With expense becoming a more crucial part of the travel management equation, what should buyers do to make sure they are involved in the conversation within their organisation? Severnside Consulting’s Pouney says: “When buyers don’t engage with expense management, there’s a risk the CFO will make their own decision about the expense tool, and the supplier will offer them a booking tool as well.
“Taking a booking tool can potentially drive the choice of TMC, as some expense companies partner more strongly with certain TMCs than others. Travel people need to put themselves at the table for this decision, otherwise decisions will be made without them and they could become a lot more irrelevant.”
But Pouney also sees this as an “opportunity” for buyers to “upskill themselves” and use better understanding of expense management “to elevate their role” within their organisations.
There’s clearly work to be done in this area – Traveldoo’s Fitzgerald says: “The travel manager is still a highly influential person in the process when you are looking at a T&E bid. But normally they are not going to make the final decision – that’s more likely to be made by procurement and the CFO.”
Allowing expense management to take a critical leading role in travel management may seem like a case of the tail wagging the dog. But there are signs this is the direction we’re heading in and getting on top of expenses may soon become a paramount issue for travel buyers.
One of the biggest selling points of expense management systems is in their supposed ability to reduce fraudulent claims.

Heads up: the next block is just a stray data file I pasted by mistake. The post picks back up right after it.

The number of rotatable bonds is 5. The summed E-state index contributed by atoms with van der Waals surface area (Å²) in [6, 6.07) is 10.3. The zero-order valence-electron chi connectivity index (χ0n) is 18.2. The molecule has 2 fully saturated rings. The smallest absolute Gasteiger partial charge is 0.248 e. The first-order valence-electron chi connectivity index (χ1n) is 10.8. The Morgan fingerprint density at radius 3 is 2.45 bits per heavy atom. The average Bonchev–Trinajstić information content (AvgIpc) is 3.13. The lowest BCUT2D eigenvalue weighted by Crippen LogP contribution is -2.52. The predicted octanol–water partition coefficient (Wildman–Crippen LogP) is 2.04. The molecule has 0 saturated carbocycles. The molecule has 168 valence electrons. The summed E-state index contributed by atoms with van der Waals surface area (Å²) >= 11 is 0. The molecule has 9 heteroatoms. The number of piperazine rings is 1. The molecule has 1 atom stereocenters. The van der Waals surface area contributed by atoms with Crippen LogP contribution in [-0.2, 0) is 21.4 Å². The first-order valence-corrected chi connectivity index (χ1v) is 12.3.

Research by payments specialist Soldo shows UK firms lose around £1.9 billion per year on “unauthorised and inflated” purchases. The most common fraudulent claims involve “exaggerating” mileage, followed by putting through taxi receipts for personal travel or claiming for meals with friends and family.
Expense management systems are becoming better at flagging “out of the ordinary” transactions and spending patterns, as well as examining third-party vendors for types of expenses which are outside policy, such as bills from “gentleman’s clubs”.
Drawing the line
Rachel van der Merwe, director, product marketing at SAP Concur, says: “The majority of fraud is unintentional with travellers not understanding the policies or where the lines are.
“The solution to fraud is data – capturing the right data creates the visibility to make sense of it. Then you can go about educating travellers and changing behaviour.”
Mandating the use of corporate cards for travel expenses also helps to reduce fraud, according to Nick Ludlow, general manager, EMEA, at Chrome River Technologies.
“Using a company card reduces the ability of travellers to perpetrate schemes such as reimbursement fraud. This is where a traveller buys a full-fare ticket and a regular ticket for the same flight on a personal card. They will travel on the regular ticket, but they submit the more expensive ticket for reimbursement. They also cancel that ticket for a full refund, and have the refund paid back on their card,” he explains.